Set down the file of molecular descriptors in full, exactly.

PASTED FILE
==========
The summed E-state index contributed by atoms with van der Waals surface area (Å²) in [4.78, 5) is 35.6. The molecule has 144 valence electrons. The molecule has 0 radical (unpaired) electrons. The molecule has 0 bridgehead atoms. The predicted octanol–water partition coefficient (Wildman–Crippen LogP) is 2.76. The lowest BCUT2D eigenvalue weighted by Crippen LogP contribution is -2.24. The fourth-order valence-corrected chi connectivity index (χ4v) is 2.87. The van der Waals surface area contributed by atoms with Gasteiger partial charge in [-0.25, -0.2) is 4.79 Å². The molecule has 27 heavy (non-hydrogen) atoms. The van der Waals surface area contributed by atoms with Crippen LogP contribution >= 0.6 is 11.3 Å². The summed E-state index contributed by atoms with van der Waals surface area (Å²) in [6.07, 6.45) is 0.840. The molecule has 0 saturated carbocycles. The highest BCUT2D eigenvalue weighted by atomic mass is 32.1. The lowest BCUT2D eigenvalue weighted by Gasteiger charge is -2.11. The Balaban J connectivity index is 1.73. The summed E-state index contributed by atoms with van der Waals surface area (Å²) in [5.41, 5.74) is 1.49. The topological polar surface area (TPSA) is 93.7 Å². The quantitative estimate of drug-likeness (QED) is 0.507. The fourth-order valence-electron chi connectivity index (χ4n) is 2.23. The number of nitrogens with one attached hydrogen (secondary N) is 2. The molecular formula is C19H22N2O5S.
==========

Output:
The summed E-state index contributed by atoms with van der Waals surface area (Å²) in [4.78, 5) is 35.6. The molecule has 144 valence electrons. The molecule has 0 radical (unpaired) electrons. The molecule has 0 bridgehead atoms. The predicted octanol–water partition coefficient (Wildman–Crippen LogP) is 2.76. The lowest BCUT2D eigenvalue weighted by Crippen LogP contribution is -2.24. The fourth-order valence-corrected chi connectivity index (χ4v) is 2.87. The van der Waals surface area contributed by atoms with Gasteiger partial charge in [-0.25, -0.2) is 4.79 Å². The molecule has 27 heavy (non-hydrogen) atoms. The van der Waals surface area contributed by atoms with Crippen LogP contribution >= 0.6 is 11.3 Å². The summed E-state index contributed by atoms with van der Waals surface area (Å²) in [6.07, 6.45) is 0.840. The molecule has 0 saturated carbocycles. The highest BCUT2D eigenvalue weighted by atomic mass is 32.1. The lowest BCUT2D eigenvalue weighted by Gasteiger charge is -2.11. The Balaban J connectivity index is 1.73. The summed E-state index contributed by atoms with van der Waals surface area (Å²) in [5.41, 5.74) is 1.49. The topological polar surface area (TPSA) is 93.7 Å². The quantitative estimate of drug-likeness (QED) is 0.507. The fourth-order valence-electron chi connectivity index (χ4n) is 2.23. The number of nitrogens with one attached hydrogen (secondary N) is 2. The molecular formula is C19H22N2O5S.